A group of over 20 students gathered in the Miami Palmetto Senior High School Pawvillion today with signs – and voices – rallying against the results of Tuesday night’s election.
Wednesday evening, proponents of the in-school protest circulated a flyer on Instagram, encouraging students to wear black on Thursday and participate in a walkout at the beginning of fifth period. The flyer included the phrases “No Trump, no KKK, no fascist USA” and “When minorities are under attack, what do we do? Stand up and fight back” for participants to chant during the protest.
Juniors Noah Chevallier and Jade Perry started a group chat and added peers interested in participating to organize it, amounting to about thirty people.
Students never ventured off-campus for the walkout as they had originally planned, but administration allowed them to sit on campus and protest for the majority of fifth period.
“It’s nothing against the school,” junior Alexa Drucker said. “We do not condone the hate in this country and we are speaking out against that. This is not a place for hate. We’re not in favor of him, his views or the hate that he’s raised to the surface. He’s not a symbol of the country.”
Participant and junior Maria Garcia felt strong about the meaning behind the protest.
“My thought was that the older generation complain about the lack of the younger generation’s interest in politics and social issues,” Garcia said. “So this is a way of demonstrating that we are not ignorant when it comes to these issues and topics.”
Garcia claimed the group did not initially contact administration about the protest. The administration found out through social media posts. The students sought support from select teachers the morning of the protest.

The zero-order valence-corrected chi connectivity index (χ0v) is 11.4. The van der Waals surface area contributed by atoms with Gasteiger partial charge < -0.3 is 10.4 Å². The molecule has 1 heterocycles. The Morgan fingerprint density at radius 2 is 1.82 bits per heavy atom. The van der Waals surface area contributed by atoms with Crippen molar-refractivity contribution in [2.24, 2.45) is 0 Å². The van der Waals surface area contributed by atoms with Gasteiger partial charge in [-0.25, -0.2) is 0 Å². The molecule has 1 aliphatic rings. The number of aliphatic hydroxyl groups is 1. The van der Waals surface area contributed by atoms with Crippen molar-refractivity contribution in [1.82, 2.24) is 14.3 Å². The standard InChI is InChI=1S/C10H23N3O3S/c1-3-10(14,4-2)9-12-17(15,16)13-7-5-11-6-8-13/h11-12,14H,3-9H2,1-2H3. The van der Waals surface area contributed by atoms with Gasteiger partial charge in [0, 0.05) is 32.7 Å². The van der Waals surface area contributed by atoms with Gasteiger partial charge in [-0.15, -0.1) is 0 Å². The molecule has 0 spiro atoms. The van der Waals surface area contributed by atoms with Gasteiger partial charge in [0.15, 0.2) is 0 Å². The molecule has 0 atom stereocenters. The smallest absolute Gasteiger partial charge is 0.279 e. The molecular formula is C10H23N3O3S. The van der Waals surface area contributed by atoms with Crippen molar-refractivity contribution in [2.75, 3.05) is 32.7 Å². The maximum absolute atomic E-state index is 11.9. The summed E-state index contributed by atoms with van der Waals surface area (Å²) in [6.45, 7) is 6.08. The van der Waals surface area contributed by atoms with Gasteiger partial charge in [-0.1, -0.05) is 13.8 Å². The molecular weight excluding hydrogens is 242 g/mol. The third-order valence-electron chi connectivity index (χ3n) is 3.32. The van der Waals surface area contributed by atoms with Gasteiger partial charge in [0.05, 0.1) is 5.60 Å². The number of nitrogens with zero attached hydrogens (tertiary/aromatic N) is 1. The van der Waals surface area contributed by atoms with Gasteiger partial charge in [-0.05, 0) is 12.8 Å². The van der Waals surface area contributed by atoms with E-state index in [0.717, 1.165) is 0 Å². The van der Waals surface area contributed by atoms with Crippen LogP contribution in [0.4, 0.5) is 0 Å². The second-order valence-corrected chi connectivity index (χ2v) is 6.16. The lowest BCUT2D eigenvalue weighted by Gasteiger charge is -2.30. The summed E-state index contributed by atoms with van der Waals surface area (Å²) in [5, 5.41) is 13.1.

“We were inspired mostly by other high schools on the west coast and the much grander university protests that have happened in New York and California,” Garcia said. “We have a right to protest legally within Miami-Dade County.”
With her country of Colombia in mind, Garcia partook in the protest in hopes of preventing her adopted home from following a similar path.
“I come from a country that is known for dealing with a lot of political drama and angst and revolutions, and knowing that I had the opportunity to leave what would become a repressive regime if my family had stayed there, we were lucky [to escape],” she said. “If a country doesn’t look after the needs of its people as a whole, this is how we could end up. When you think about it in the long run, you can’t help but fear.”
Some students like senior Savannah Hodges thought the protests would not accomplish much.
“Many of the students that protested are not old enough to vote,” senior Savannah Hodges said. “I just wish kids would apply themselves more and if they feel this passionately, they can go to their local offices, write letters, [or] try to make changes in their local communities because it is something they actually have control over as opposed to our nation’s presidency.”
Senior Austin Rodriguez, also disagreed with the protest and claimed they deserved CSI for skipping class.
“Fifteen-year-old kids don’t have enough knowledge on the subject to be protesting against our new president,” senior Austin Rodriguez said. “He is already our president and there’s nothing they can do about it. It was an act for attention. Also, protests cause violence, which is why there was no need [for it] – just an act for attention.”
Although the administration did not issue punishment for those who participated in the rally, it did attract a large crowd of students as they walked to their next classes. No one was injured, although Garcia claimed other students did throw things and rip up posters.
“The only way we can educate people about these things is to bring it up in conversation, have debates on it, and have people share their experiences and stories,” Garcia said. “The hate that people want to cover up is still existing, and if it makes you uncomfortable to talk about it, good. It should, because it’s not right.”